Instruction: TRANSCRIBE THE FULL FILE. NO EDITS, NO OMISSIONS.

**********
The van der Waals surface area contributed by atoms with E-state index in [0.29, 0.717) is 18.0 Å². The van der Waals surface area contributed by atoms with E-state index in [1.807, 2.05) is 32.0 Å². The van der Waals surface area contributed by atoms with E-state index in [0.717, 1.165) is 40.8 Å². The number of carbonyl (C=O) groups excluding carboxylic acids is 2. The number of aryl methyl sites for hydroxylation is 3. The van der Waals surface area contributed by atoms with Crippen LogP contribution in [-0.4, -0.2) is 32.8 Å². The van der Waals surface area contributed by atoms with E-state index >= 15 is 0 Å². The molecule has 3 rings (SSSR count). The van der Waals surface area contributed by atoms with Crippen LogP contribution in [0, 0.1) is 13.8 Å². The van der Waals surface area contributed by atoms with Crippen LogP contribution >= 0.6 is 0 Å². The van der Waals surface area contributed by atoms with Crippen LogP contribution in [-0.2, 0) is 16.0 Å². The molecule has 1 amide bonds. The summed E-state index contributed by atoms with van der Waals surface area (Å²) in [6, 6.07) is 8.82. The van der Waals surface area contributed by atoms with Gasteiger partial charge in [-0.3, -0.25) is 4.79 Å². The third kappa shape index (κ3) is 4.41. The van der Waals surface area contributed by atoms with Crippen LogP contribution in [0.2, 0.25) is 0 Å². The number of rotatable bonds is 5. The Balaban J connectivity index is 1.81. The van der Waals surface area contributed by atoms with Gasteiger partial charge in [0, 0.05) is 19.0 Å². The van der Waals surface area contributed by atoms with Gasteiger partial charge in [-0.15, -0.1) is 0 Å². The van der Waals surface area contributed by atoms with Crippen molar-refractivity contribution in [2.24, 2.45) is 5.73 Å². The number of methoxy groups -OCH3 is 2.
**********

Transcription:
The van der Waals surface area contributed by atoms with E-state index in [0.29, 0.717) is 18.0 Å². The van der Waals surface area contributed by atoms with E-state index in [1.807, 2.05) is 32.0 Å². The van der Waals surface area contributed by atoms with E-state index in [0.717, 1.165) is 40.8 Å². The number of carbonyl (C=O) groups excluding carboxylic acids is 2. The number of aryl methyl sites for hydroxylation is 3. The van der Waals surface area contributed by atoms with Crippen LogP contribution in [-0.4, -0.2) is 32.8 Å². The van der Waals surface area contributed by atoms with E-state index >= 15 is 0 Å². The molecule has 3 rings (SSSR count). The van der Waals surface area contributed by atoms with Crippen LogP contribution in [0, 0.1) is 13.8 Å². The van der Waals surface area contributed by atoms with Crippen LogP contribution >= 0.6 is 0 Å². The van der Waals surface area contributed by atoms with Crippen LogP contribution in [-0.2, 0) is 16.0 Å². The molecule has 1 amide bonds. The summed E-state index contributed by atoms with van der Waals surface area (Å²) in [6, 6.07) is 8.82. The van der Waals surface area contributed by atoms with Gasteiger partial charge in [-0.3, -0.25) is 4.79 Å². The third kappa shape index (κ3) is 4.41. The van der Waals surface area contributed by atoms with Crippen LogP contribution in [0.2, 0.25) is 0 Å². The number of rotatable bonds is 5. The Balaban J connectivity index is 1.81. The van der Waals surface area contributed by atoms with Gasteiger partial charge in [0, 0.05) is 19.0 Å². The van der Waals surface area contributed by atoms with Gasteiger partial charge in [-0.15, -0.1) is 0 Å². The van der Waals surface area contributed by atoms with Crippen molar-refractivity contribution in [2.24, 2.45) is 5.73 Å². The number of methoxy groups -OCH3 is 2.